One of our vacation stops was El Morro National Monument east of Zuni pueblo in west-central New Mexico. This striking mesa has been a landmark along a heavily used travel route for hundreds of years.
Rainfall and snowmelt from the mesa top drains down this channel and waterfall into a large pool, also providing incentive for travelers to stop here. Native American, Spanish colonial, and historic Anglo passers-by have etched petroglyphs and inscriptions into the soft sandstone on the sides of the mesa.
There are many Spanish colonial inscriptions dating from the 17th and 18th centuries. Almost all include the formulaic phrase paso por aqui – “passed by here.” This is the earliest and most famous of those, left in 1605 by Don Juan de Onate (afraid my keyboard won’t let me put the ~ over the n) the leader of the initial Spanish colonization of New Mexico. As you can see, a Native American petroglyph was later done over his inscription.
There are many Native American petroglyphs all around the mesa. Here is a shot of some of these.
This petroglyph was Connie’s favorite: a fat quail, complete with feather topknot.
Unlike a number of airports and military air bases here in Southern California, the Santa Barbara Airport doesn’t have a full-up airshow. Don’t know the reason for this, but our airport does have what they call Airport Adventure, consisting mostly of static display of aircraft and airport equipment. This year’s was held last Saturday, and I stopped by, as I’m always interested in seeing historic aircraft.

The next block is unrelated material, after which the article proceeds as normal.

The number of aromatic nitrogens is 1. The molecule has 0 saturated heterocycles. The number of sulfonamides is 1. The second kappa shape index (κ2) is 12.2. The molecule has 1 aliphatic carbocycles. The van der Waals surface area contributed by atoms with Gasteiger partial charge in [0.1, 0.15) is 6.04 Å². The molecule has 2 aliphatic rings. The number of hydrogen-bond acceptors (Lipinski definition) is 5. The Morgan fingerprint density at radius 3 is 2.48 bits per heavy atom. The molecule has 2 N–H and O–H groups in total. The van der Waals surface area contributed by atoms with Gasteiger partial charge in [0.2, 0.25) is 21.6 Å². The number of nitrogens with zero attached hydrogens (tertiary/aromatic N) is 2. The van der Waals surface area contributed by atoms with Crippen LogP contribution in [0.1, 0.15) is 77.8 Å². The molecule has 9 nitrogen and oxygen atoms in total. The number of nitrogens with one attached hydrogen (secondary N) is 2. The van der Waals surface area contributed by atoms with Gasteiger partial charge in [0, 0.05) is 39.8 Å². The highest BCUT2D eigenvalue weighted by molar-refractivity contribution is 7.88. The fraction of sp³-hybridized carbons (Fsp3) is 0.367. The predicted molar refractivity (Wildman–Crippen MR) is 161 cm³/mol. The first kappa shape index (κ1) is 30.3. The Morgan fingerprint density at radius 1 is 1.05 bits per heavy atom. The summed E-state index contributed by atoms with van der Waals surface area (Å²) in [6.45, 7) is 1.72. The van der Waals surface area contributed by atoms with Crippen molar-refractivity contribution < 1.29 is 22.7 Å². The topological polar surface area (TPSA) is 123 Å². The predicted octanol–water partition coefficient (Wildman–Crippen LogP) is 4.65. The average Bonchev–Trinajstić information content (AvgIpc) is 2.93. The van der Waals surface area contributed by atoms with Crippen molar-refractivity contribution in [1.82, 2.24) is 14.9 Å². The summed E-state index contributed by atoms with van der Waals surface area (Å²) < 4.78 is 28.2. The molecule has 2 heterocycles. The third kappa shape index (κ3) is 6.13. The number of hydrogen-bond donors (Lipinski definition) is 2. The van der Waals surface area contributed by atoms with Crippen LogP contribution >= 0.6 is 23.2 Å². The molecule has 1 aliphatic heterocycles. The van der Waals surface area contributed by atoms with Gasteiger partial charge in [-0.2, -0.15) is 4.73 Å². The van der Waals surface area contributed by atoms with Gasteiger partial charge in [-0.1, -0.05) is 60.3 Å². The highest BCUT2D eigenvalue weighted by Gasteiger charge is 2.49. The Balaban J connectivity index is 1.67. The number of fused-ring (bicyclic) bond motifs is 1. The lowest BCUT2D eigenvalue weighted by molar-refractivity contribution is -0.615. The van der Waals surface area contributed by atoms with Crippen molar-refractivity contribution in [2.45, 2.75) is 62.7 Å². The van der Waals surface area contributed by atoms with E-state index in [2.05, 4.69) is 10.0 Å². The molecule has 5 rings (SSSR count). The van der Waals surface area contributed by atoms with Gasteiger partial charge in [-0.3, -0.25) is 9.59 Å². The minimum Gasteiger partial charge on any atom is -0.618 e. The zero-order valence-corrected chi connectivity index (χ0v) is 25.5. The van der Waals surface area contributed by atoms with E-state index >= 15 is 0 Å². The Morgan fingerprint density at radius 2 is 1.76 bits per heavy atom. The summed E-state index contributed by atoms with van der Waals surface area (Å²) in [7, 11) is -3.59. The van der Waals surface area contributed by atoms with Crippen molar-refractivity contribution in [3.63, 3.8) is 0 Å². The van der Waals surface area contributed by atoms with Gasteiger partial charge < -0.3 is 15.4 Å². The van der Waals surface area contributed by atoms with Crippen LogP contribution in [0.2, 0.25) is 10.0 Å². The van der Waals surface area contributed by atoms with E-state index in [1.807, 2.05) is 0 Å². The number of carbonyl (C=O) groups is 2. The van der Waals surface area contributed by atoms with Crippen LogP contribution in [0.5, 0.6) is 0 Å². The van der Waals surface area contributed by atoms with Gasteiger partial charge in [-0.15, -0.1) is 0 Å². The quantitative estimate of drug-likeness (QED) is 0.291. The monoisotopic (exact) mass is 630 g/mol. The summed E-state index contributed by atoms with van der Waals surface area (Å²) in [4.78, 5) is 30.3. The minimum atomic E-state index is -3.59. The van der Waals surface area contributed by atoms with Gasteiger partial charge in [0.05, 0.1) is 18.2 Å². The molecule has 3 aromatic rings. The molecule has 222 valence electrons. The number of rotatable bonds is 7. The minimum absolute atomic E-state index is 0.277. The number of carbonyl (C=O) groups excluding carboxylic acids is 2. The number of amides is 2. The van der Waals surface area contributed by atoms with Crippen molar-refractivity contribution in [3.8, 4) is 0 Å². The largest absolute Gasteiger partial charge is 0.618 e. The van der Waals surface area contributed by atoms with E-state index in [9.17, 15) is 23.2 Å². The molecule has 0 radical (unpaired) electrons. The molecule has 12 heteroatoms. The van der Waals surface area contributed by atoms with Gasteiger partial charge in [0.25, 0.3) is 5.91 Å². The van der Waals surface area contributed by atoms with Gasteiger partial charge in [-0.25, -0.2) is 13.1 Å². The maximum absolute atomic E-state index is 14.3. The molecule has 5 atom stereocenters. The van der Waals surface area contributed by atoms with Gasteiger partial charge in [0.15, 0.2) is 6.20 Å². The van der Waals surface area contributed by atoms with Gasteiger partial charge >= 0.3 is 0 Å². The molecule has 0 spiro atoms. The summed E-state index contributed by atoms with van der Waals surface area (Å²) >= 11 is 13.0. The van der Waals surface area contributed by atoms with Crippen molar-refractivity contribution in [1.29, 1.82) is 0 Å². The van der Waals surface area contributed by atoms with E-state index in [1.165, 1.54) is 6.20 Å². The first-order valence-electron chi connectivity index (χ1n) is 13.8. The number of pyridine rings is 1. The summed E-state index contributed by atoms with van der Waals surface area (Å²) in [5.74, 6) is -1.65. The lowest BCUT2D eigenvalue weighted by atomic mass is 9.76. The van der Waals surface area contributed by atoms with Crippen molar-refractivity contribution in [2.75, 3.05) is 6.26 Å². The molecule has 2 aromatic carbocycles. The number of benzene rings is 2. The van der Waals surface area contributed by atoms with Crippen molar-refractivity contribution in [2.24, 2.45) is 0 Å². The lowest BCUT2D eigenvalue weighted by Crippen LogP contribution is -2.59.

I was pleasantly surprised to see the F6F Hellcat pictured above. It was the first one I had ever seen in flying condition. This was the US Navy’s front-line carrier fighter in WW II from early in 1943 until the end of the war. Though my references tell me something like 12,800 were built there aren’t very many around anymore, even non-flyables in static display.
Here is the obligatory P-51 Mustang, arguably the finest ground-based fighter of WW II. If you exclude the Nazi jet fighters that is, but the Mustang certainly had more effect on the outcome of the war. In contrast to the poor Hellcat, there are many of these around in flying shape. Lots of enthusiasts and racers maintain and fly these planes. The father of a friend of mine made his living as a used aircraft parts broker, specializing in P-51 components. My friend has a funny story he tells about how back in the 1960s, his father once bought half the Nicaraguan Air Force for parts. This P-51 really looked cherry.
The Marine Corps brought up two CH-46 Sea Knight helicopters from San Diego. They were from Marine Medium Helicopter Squadron HMM-163. These helicopters have been in the inventory since 1964. I don’t know when these two were built, but I shudder to think how many thousands of hours are on these airframes. They looked tired.
This squadron’s nickname is the “Evil Eyes” and all their aircraft have these eyes painted on the front, a tradition beginning in the Vietnam War.
Finally, the Coast Guard came by with this search and rescue helicopter that they base in Ventura. Afraid I don’t know the model on this guy. They did a simulated over-water rescue and here you can see their simulated rescuee being winched up into the cockpit. Anybody who goes to the beach much around here has seen this helicopter zipping along the coast.